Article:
Two conferences, held at the same time, covered mostly the same topics.
What do you do at 4 AM for three consecutive days? That’s easy. You attend two simultaneous virtual conferences: a 6G conference that also covers 5G and a 5G conference that also covers 6G.
On May 4 and 6 2021, I attended the 6G Symposium, which also addressed many 5G topics. On May 5, I attended the IEEE 5G++ Summit Dresden, which included much talk of 5G. Both conferences also touched on beyond 5G (B5G), which will add features to 5G beyond 3GPP Release 17. Think “5G Advanced.” With so many common topics, these conferences could have been one, or at least not conflict in time.
The three-day 6G Symposium did cover topics skipped in the 5G++ Summit. For example, the 6G Symposium spent the middle day covering regulatory issues and telecom policy. I skipped that to attend 5G++. Even so, there was plenty in common. As I typed this article, the 6G Symposium released videos of all sessions on YouTube. Click here for a landing page. The 5G++ Summit sessions are not yet available.
Several themes cut across the two conferences. The strongest being that 5G is for businesses and 6G will be for consumers. Indeed, a recent report from Ericsson shows that consumers await “Seventy percent are dissatisfied with the availability of innovative services and expect new applications making use of 5G.” Later enhancements to 5G, and especially 6G, will impress consumers.
“5G is for industry. 6G will be for consumers,” said Prof. Gerhard Fettweis, Technische Universität Dresden at both conferences. In Figure 1, Fettweis lays out his vision of 6G compared with industry players (green).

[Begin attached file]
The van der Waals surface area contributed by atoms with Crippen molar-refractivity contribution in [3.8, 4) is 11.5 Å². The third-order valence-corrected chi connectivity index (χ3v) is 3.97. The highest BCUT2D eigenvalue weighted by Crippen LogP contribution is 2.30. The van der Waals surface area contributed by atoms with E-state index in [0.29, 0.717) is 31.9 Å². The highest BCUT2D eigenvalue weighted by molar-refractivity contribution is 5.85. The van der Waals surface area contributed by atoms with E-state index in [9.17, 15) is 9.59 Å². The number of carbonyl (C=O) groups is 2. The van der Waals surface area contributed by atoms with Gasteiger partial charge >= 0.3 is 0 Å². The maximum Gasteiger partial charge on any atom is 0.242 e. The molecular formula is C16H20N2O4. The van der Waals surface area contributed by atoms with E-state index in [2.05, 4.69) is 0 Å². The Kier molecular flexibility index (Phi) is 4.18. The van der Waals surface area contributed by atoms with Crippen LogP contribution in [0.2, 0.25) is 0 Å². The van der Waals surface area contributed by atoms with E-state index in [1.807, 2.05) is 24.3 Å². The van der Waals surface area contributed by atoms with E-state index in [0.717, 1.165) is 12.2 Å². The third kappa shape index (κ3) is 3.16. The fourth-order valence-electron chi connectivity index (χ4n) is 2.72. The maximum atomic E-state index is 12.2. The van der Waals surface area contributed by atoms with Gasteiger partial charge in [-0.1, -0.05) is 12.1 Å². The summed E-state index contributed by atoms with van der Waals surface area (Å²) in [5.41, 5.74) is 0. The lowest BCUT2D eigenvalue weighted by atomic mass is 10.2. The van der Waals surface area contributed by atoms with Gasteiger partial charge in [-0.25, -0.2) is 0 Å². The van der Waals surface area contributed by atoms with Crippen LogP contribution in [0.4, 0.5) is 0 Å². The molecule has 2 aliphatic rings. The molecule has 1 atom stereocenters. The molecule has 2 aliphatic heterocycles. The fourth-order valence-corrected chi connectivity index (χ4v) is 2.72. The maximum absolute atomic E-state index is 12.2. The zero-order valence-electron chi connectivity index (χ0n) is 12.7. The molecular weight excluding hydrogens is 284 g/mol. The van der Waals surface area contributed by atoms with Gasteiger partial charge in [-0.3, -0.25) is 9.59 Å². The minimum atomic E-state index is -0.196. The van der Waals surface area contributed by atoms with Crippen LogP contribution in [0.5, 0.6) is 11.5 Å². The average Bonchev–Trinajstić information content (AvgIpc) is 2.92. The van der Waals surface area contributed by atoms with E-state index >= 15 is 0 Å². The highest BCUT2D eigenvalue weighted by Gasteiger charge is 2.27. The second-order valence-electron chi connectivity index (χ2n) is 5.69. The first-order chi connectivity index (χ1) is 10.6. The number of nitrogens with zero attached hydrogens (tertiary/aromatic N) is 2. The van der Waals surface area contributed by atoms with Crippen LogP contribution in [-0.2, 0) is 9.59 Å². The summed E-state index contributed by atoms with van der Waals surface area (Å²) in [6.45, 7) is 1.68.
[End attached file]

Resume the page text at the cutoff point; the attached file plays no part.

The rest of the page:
We’re hearing considerable talk about private 5G networks for industry. Andreas Mueller of Bosch and the 5G Alliance for Connected Industries and Automation (5G-AICA) chair spoke at the 6G Symposium about the company’s private 5G network deployed at a factory. Bosch was an early adopter of a 5G private network, with Mueller giving a presentation at the 2018 Brooklyn 5G Summit. 5G is proving to be about connecting machines, which will accelerate with 3GPP Release 16’s specifications for URLLC and Release 17’s focus on IoT.
At the 5G++ Summit, Andreas Pauly, Rohde & Schwarz discussed how the company developed a private 5G network for automation. The network uses 5G picocells that cover an area of 1500 m². The network acquires data from machines and downloads at a data rate of 15 Mb/sec with 24 msec latency.
Fettweis at the 5G++ Summit claimed that consumers don’t care about 5G’s 1 msec latency that we’ve heard about for several years. “We overdesigned the network,” he claimed. “We can relax the latency requirements and lower costs to consumers.” We heard echoes of this at the 6G Symposium from Keysight’s Roger Nichols and Mischa Dohler, King’s College London.
The cloud divides
Although 6G radio is still up in the air, there’s plenty of talk about wired 6G networks. Perhaps you’ve heard that 5G will be the dawn of edge computing, which purveyed through both conferences. Most of the talk about moving computing power closer to the user revolves around latency. Moving computing from the cloud to the edge might also cut costs. Why? Because the shorter distance from the user to the data processing means less transport, which costs money and uses more energy with cloud computing. Figure 2, from Schneider Electric’s Steven Carlini, shows how cloud computing might segment into clusters.
Moving data processing to the network edge also means more hardware and software locations. As a result, we’ll see computing clusters, which Heikki Hämmäinen, University of Aalto called “cloudlets.” That, combined with radios running at frequencies well over 100 GHz, will bring some computing to the radio, with more computing located in Open RAN distributed units, perhaps located near towers. Hardware accelerators will quicken computations but will increase cost.
Not just sight and sound